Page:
The Weedons have hosted field days and educational tours examining management protocols on Canada's rangelands, range plant identification, range assessment and biodiversity observations.

In 2003 Weedon Ranch was one of the first operations to meet the criteria to be enrolled in the Quality Starts Here/Verified Beef Production Program.

The CCA has recognized the outstanding efforts of innovative cattle producers with TESA since 1996.


Verified Beef Production™ Update

Uptake of the Verified Beef Production™ (VBP) program continued to rise this year, with producer participation in training workshops experiencing substantial growth. The percent of production from VBP-trained operations in Canada has reached 55-60 per cent of production.

As of June 10th, 15,435 producers had participated in training workshops, including more than 750 taking the online version. The number of producers participating in the optional validation audit increased 43 per cent compared with June 2010.

Preparing 83,000 beef cattle producers in the on-farm food safety program has meant the beef industry continues to support feasible delivery systems in all regions. Growing Forward funding for workshops, audits and equipment purchases helps attract producers to the workshops.

This support is reflected somewhat in the numbers, with Alberta leading on the participation front with 5,967 producers and 233 workshops, followed by Saskatchewan with 3,216 producers and 208 workshops. Ontario, which has not been supportive of national programs, was third, with 2,713 producers in 235 workshops. Manitoba, with 2,145 producers and 119 workshops, ranked fourth.

Looking ahead, some producers are identifying VBP as part of the future where industry begins to differentiate its products.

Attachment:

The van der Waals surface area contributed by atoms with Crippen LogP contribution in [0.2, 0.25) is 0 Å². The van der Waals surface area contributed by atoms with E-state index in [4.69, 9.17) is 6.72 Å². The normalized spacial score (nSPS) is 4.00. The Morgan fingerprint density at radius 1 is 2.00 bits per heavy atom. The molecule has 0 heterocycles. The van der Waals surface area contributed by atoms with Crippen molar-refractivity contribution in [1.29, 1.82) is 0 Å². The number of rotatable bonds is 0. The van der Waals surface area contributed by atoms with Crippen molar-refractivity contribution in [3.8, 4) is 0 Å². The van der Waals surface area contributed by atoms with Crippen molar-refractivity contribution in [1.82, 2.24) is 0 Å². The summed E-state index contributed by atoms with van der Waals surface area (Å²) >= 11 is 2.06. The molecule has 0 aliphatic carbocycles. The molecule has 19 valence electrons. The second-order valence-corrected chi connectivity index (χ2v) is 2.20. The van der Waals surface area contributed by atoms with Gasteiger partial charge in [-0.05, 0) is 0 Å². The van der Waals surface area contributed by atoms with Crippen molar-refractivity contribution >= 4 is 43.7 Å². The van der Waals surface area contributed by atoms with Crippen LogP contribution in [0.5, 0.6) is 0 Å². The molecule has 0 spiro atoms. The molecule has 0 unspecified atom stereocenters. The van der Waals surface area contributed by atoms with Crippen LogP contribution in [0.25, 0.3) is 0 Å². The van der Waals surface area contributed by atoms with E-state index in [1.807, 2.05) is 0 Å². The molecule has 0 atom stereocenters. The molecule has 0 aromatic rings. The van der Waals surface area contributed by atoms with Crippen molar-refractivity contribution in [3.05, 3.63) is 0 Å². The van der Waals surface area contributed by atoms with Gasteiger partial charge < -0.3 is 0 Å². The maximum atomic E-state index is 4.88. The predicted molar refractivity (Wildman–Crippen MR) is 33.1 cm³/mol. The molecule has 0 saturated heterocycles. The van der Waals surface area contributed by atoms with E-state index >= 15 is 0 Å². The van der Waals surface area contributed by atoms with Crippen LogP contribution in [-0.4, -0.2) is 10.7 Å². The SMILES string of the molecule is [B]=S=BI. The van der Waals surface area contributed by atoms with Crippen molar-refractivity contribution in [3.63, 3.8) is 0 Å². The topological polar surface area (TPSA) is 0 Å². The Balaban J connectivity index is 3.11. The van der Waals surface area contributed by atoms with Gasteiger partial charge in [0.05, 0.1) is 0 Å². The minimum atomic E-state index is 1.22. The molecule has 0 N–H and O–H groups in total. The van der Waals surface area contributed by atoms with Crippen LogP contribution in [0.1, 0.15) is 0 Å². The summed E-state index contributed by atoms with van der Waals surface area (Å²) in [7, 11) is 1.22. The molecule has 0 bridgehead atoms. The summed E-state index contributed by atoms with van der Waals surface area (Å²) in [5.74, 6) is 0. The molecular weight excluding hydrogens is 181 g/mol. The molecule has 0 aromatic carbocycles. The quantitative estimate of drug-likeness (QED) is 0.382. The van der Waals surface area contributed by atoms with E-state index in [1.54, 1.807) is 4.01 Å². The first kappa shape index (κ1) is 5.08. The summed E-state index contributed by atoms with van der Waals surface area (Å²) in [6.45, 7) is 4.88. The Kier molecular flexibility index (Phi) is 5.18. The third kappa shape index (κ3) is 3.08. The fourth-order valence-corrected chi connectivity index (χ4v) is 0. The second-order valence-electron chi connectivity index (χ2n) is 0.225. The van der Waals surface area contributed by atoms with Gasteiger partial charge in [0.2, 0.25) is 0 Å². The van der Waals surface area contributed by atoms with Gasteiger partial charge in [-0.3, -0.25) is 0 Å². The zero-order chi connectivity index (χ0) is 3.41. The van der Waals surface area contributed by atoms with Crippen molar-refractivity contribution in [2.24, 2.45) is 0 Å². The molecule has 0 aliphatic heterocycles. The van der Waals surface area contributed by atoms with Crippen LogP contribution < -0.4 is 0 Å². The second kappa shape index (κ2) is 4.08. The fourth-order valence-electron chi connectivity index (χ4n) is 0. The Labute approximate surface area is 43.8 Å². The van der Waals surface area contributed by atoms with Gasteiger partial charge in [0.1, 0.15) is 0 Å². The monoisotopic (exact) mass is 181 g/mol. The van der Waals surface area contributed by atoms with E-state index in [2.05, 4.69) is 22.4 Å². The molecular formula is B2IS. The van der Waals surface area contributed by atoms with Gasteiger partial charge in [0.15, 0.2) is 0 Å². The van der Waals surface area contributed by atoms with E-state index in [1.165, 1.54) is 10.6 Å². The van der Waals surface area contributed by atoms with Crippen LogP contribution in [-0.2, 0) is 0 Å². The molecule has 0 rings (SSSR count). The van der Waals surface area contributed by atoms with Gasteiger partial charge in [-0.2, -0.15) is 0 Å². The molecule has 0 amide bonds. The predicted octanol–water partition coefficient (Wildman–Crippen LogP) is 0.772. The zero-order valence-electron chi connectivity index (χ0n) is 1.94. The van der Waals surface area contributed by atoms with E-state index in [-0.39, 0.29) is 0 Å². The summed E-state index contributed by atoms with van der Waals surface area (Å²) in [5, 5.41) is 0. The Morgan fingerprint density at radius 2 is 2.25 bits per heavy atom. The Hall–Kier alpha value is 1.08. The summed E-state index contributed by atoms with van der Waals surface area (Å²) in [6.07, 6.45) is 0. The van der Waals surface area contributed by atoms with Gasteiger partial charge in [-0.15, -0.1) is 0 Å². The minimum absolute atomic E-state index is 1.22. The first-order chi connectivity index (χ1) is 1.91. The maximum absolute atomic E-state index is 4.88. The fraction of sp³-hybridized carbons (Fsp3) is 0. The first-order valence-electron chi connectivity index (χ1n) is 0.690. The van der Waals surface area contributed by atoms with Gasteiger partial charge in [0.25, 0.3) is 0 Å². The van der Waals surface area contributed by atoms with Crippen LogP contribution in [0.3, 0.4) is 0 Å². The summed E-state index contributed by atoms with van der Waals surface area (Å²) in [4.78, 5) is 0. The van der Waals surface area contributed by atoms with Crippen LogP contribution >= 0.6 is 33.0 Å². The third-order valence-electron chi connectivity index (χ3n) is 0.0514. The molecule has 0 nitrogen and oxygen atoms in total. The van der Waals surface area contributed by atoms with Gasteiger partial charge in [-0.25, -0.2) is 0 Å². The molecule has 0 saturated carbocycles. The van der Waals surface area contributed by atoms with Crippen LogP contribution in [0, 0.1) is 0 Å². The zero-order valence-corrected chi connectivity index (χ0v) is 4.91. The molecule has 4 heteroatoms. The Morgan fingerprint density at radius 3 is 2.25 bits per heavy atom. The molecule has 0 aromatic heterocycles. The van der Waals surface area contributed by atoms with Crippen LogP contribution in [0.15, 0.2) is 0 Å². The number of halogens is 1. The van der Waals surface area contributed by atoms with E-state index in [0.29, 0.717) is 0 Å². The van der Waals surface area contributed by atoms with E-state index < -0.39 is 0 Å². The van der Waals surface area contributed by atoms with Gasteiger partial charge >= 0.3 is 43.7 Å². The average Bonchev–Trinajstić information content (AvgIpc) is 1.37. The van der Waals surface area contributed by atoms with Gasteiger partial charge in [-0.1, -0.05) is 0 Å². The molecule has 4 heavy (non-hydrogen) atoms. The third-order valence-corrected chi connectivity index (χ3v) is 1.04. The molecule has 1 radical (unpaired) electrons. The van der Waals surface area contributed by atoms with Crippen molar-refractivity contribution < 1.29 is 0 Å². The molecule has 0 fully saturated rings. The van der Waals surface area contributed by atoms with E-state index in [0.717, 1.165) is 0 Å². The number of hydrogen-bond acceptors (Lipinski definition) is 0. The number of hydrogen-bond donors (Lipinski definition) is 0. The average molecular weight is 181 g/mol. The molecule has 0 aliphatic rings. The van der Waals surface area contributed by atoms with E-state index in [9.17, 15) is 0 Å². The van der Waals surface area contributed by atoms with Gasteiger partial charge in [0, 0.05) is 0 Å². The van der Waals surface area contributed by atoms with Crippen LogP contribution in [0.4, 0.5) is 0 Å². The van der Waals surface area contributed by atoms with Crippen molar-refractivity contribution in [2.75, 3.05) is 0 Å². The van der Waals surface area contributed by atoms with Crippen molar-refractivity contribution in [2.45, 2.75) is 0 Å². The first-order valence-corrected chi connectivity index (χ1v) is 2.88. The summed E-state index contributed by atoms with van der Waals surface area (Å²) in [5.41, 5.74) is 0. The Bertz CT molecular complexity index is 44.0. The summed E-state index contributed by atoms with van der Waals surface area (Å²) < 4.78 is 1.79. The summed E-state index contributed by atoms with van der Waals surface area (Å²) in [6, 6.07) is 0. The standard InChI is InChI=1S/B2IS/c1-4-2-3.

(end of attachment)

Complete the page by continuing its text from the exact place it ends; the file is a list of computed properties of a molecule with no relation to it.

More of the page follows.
VBP identifies practical, industry-sanctioned practices to enhance confidence in Canadian beef.


Sustainable Agriculture

Identifying safe methods to dispose of Specified Risk Materials (SRM) and perhaps even generate some value from the waste material is an issue of interest, particularly as the costs of SRM disposal have escalated with Canada's 2007 Enhanced Feed Ban.

The recent $10 million Government of Canada (GoC) investment to Cargill Meat Solutions to purchase and install equipment that will safely dispose of SRM, thus reduce the handling and disposal costs of the waste materials while generating energy and savings, is one way to turn a disposal cost into an energy opportunity.

The project will utilize SRM and compost material to produce energy in the form of steam and electricity for Cargill's High River facility. This will reduce the facility's costs for natural gas, used to produce steam, and electricity as less will have to be purchased from the commercial grid.

Once operational, the equipment will provide 80 per cent of the plant's energy needs, reducing fossil fuel requirements. This includes capturing methane off of the waste treatment plant and converting it to energy.

The project will see a reduction of SRM going to landfill, as Cargill SRM will be processed.  In addition, there is the potential to take SRM from other facilities to maximize an environmentally friendly disposal option.

Completion is slated for May 2012. The total cost of the project is pegged at $36 million with the GoC investment to Cargill a repayable loan.

The investment is delivered under the Slaughter Waste Innovation Program announced in Budget 2010. Through this program, the GoC will invest $40 million to support the study, development and adoption of innovative technologies or processes that help reduce processing costs or generate profits through the use or elimination of SRM.

The Enhanced Feed Ban has also increased deadstock disposal costs for cattle producers. In an effort to develop a practical, cost-effective on-farm method of dealing with deadstock, the BCRC is funding a Beef Science Cluster project led by Dr. Tim McAllister at the Lethbridge Research Station. This team is investigating whether the composting process will effectively break down BSE prions. A brief description of this research can be read here.


The CCA Thanks its Prime Partners

The CCA recognizes and thanks the continued support of the Canadian cattle industry by Prime Partners: Merck Animal Health, Scotiabank and Farm Credit Canada.

To learn more about the CCA Partners Program, visit www.cattle.ca/cca-partners-program.

CCA Action News

Staff Contributors: John Masswohl, Andrea Brocklebank, Reynold Bergen, Terry Grajczyk, Larry Thomas
Written, edited and compiled by: Gina Teel and Tracy Sakatch

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The Canadian Cattlemen's Association is the national voice for nearly 83,000 Canadian beef cattle producers.